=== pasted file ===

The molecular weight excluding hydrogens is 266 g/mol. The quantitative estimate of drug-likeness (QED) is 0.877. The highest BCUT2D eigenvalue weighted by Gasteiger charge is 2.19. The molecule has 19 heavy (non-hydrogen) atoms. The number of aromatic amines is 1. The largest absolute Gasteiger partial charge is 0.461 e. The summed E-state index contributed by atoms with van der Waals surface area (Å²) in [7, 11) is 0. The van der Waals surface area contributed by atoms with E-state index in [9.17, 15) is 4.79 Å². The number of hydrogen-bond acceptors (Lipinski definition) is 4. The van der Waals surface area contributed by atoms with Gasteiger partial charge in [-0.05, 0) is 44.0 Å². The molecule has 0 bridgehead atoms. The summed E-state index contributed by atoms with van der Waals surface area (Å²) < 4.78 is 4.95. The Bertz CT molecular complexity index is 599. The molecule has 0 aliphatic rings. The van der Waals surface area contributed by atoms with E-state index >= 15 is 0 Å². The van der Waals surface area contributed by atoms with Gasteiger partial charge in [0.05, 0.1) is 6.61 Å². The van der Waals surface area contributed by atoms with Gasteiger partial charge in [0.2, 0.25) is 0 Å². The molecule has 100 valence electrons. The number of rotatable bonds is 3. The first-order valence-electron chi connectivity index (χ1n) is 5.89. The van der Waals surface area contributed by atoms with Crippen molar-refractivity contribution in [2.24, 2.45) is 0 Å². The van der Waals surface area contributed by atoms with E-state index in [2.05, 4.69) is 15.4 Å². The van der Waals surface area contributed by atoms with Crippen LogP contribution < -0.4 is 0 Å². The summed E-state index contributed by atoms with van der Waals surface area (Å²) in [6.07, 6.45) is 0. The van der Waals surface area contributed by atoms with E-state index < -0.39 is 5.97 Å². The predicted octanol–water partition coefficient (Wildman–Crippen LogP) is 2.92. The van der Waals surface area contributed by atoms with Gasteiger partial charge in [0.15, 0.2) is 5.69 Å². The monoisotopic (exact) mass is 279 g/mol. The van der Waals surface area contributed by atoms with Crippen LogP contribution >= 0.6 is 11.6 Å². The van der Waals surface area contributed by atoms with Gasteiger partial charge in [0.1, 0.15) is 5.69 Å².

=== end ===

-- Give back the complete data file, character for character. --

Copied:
The molecular weight excluding hydrogens is 266 g/mol. The quantitative estimate of drug-likeness (QED) is 0.877. The highest BCUT2D eigenvalue weighted by Gasteiger charge is 2.19. The molecule has 19 heavy (non-hydrogen) atoms. The number of aromatic amines is 1. The largest absolute Gasteiger partial charge is 0.461 e. The summed E-state index contributed by atoms with van der Waals surface area (Å²) in [7, 11) is 0. The van der Waals surface area contributed by atoms with E-state index in [9.17, 15) is 4.79 Å². The number of hydrogen-bond acceptors (Lipinski definition) is 4. The van der Waals surface area contributed by atoms with Gasteiger partial charge in [-0.05, 0) is 44.0 Å². The molecule has 0 bridgehead atoms. The summed E-state index contributed by atoms with van der Waals surface area (Å²) < 4.78 is 4.95. The Bertz CT molecular complexity index is 599. The molecule has 0 aliphatic rings. The van der Waals surface area contributed by atoms with E-state index >= 15 is 0 Å². The van der Waals surface area contributed by atoms with Gasteiger partial charge in [0.05, 0.1) is 6.61 Å². The van der Waals surface area contributed by atoms with Gasteiger partial charge in [0.2, 0.25) is 0 Å². The molecule has 100 valence electrons. The number of rotatable bonds is 3. The first-order valence-electron chi connectivity index (χ1n) is 5.89. The van der Waals surface area contributed by atoms with Crippen molar-refractivity contribution in [2.24, 2.45) is 0 Å². The van der Waals surface area contributed by atoms with E-state index in [2.05, 4.69) is 15.4 Å². The van der Waals surface area contributed by atoms with Crippen LogP contribution < -0.4 is 0 Å². The summed E-state index contributed by atoms with van der Waals surface area (Å²) in [6.07, 6.45) is 0. The van der Waals surface area contributed by atoms with E-state index < -0.39 is 5.97 Å². The predicted octanol–water partition coefficient (Wildman–Crippen LogP) is 2.92. The van der Waals surface area contributed by atoms with Gasteiger partial charge in [0.15, 0.2) is 5.69 Å². The monoisotopic (exact) mass is 279 g/mol. The van der Waals surface area contributed by atoms with Crippen LogP contribution >= 0.6 is 11.6 Å². The van der Waals surface area contributed by atoms with Gasteiger partial charge in [0.1, 0.15) is 5.69 Å².